Update: Beer 'fan cans' brew controversy
Fri, 28 Aug 2009 04:08:47 GMT —
Update: Aug. 28:
About 25 colleges have asked the makers of Bud Light to stop a college-themed marketing campaign. You can now add the University of Missouri to that list.
In response to a KRCG News investigation, MU's chancellor is calling the "fan cans" marketing campaign "completely unacceptable." The school has sent a letter to Anheuser-Busch Inbev asking the beer makers to "immediately terminate" their "team pride" campaign.
On Thursday, KRCG News found at least one Columbia convenience store advertising the black and gold Bud Light "fan cans" by linking them to "Mizzou Football," with the outline of a player and the school's tiger logo.
"This is completely unacceptable and conveys the impression that the university is somehow supportive of this marketing effort," said MU chancellor Brady Deaton. "When, in fact, this marketing effort for the black and gold cans was never approved by MU."
Deaton's uspet over "marketing displays" that used "official MU trademarked products and logos." He also says the campaign could target underage students, which make up a "signifcant portion" of the Mizzou football fan base, he said in a statement.
"We are committed to promoting healthy lifestyles at MU," said Deaton. "The promotion of a beer product associated with our school colors is not consistent with that commitment."
Anheuser Busch has agreed to stop the school spirit promotion in communities that have objected. It's not clear how many have seen the colored cans removed.
Below is a copy of the letter MU's chancellor sent to Anheuser-Busch:
Mr. Frank Z. Hellwig, Esq. Anheuser-Busch Companies, Inc.One Busch PlaceSt. Louis, MO 63118-1852Dear Mr. Hellwig: I write in regard to the Anheuser-Busch campaign known as "Team Pride" that is marketing black and gold beer cans prior to the upcoming fall football season. It has now come to our attention that the marketing displays of the black and gold beer cans in various retail establishments are being associated with official University of Missouri trademarked products and logos. This is completely unacceptable and conveys the impression to the consumer that the University of Missouri is somehow supportive of this marketing effort for black and gold cans that were, in fact, never approved by MU. I ask that Anheuser-Busch immediately take action to terminate this marketing practice, which is now infringing upon the university's identity and reputation. Given the fact that underage college students make up a significant portion of the audience for Mizzou football, we are deeply concerned about the potential impact of such a campaign on our students. At MU, we work hard to educate our students about making responsible choices, and I would call upon Anheuser-Busch as a leading Missouri corporation to assist us in that process rather than targeting this age group with team colors on beer cans. At the University of Missouri, we put students first. We ask that Anheuser-Busch do the same and cease this "Team Pride" campaign. Sincerely, Brady J. DeatonChancellor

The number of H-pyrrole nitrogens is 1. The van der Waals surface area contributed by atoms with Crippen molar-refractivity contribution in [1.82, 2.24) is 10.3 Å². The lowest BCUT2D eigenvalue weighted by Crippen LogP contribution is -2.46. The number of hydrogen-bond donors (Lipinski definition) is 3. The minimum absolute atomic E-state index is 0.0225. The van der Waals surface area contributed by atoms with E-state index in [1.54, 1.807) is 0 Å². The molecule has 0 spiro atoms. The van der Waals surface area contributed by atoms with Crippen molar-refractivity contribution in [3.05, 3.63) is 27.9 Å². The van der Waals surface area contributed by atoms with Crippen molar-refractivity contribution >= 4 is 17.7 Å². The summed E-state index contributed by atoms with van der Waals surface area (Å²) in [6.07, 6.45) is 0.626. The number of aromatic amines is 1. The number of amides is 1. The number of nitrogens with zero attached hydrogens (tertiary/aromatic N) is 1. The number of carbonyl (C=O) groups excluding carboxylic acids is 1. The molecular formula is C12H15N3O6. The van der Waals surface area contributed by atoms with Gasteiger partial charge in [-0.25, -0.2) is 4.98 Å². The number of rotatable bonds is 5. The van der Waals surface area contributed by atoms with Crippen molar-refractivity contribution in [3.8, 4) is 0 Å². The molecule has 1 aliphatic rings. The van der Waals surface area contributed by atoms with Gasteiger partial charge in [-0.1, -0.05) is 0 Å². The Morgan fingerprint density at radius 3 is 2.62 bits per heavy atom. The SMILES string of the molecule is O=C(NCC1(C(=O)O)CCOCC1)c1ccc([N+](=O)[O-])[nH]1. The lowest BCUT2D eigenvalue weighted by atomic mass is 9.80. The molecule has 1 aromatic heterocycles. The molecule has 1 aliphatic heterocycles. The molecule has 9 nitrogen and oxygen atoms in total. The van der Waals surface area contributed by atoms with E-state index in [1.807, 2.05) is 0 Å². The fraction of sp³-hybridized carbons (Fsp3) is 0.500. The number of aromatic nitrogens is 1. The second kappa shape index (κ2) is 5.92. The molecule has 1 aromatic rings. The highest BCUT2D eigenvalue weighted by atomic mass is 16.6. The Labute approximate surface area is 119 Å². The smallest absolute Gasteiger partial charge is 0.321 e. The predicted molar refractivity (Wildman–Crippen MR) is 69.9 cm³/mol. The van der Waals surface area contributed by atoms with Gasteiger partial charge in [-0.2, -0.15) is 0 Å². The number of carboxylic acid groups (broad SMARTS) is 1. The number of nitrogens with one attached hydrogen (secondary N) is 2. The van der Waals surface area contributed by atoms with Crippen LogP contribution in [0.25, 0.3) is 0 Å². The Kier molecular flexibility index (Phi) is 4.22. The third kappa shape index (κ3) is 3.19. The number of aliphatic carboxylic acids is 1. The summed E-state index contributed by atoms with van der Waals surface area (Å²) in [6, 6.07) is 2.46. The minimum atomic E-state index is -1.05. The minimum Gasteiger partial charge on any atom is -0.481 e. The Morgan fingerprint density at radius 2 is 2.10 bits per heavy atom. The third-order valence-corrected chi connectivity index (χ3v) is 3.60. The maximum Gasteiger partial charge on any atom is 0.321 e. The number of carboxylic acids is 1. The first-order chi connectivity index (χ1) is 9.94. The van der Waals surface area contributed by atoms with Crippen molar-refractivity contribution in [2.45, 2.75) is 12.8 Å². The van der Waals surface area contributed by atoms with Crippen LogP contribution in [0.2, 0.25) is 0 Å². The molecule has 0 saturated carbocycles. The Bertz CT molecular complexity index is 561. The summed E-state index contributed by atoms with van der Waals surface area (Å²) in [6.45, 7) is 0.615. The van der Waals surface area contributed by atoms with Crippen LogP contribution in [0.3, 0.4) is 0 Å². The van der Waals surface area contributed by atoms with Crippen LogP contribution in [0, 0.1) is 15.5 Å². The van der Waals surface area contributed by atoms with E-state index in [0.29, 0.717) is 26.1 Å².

Original Story, Aug. 27:
Some colleges are telling the makers of Bud Light to can it.
A new Anheuser-Busch Inbev marketing campaign is getting an icy reception on college campuses.
The so-called "fan cans" for Bud Light are dressed in college colors. In Columbia, black and gold cans have hit the shelves. The Mizzou themed cans are meant to tap into school spirit.
Critics say this new marketing strategy could promote underage drinking.
"I would say alcohol itself promotes underage drinking. I don't think the school colors has anything to do with it," said Ehlyx Baski, 18, an MU freshman. "I think it's definitely a good way for Budweiser to make money off MU students."
Advertising for these "limited edition" black and gold cans say they're "tailgate approved" and "Your tailgate just got awesome." The Federal Trade Commission has expressed concern the cans will be marketed to underage fans.
At least 25 colleges across the country have asked Anheuser-Busch Inbev not to sell the colored cans in their communities. The beer makers have agreed to drop the promotion in communities where schools have complained.
It's not clear how many have seen the campaign dropped.
"A lot of our peer institutions are saying, 'No not in our town,' and I think it would be appropriate for us to say that," said Kim Dude, the director of MU's Wellness Resource Center.
"These cans, I think, kind of goes to the misperception that alcohol is a natural part of a sports event," said Dude. "And it really isn't a natural part."
The University of Missouri's trademark office is aware of the campaign but isn't taking action because the packaging doesn't actually show the school's logo, according to the Columbia Daily Tribune.
However, KRCG News found an ad at one Columbia convenience store that directly links "Mizzou Football" with Budweiser, showing the outline of a player with the school's tiger logo.
"College sports, in a way, are kind of subsidized by alcohol," said Dan Greenwald, 19, an MU sophomore who wore a Mizzou jersey. "I mean sports and alcohol go together."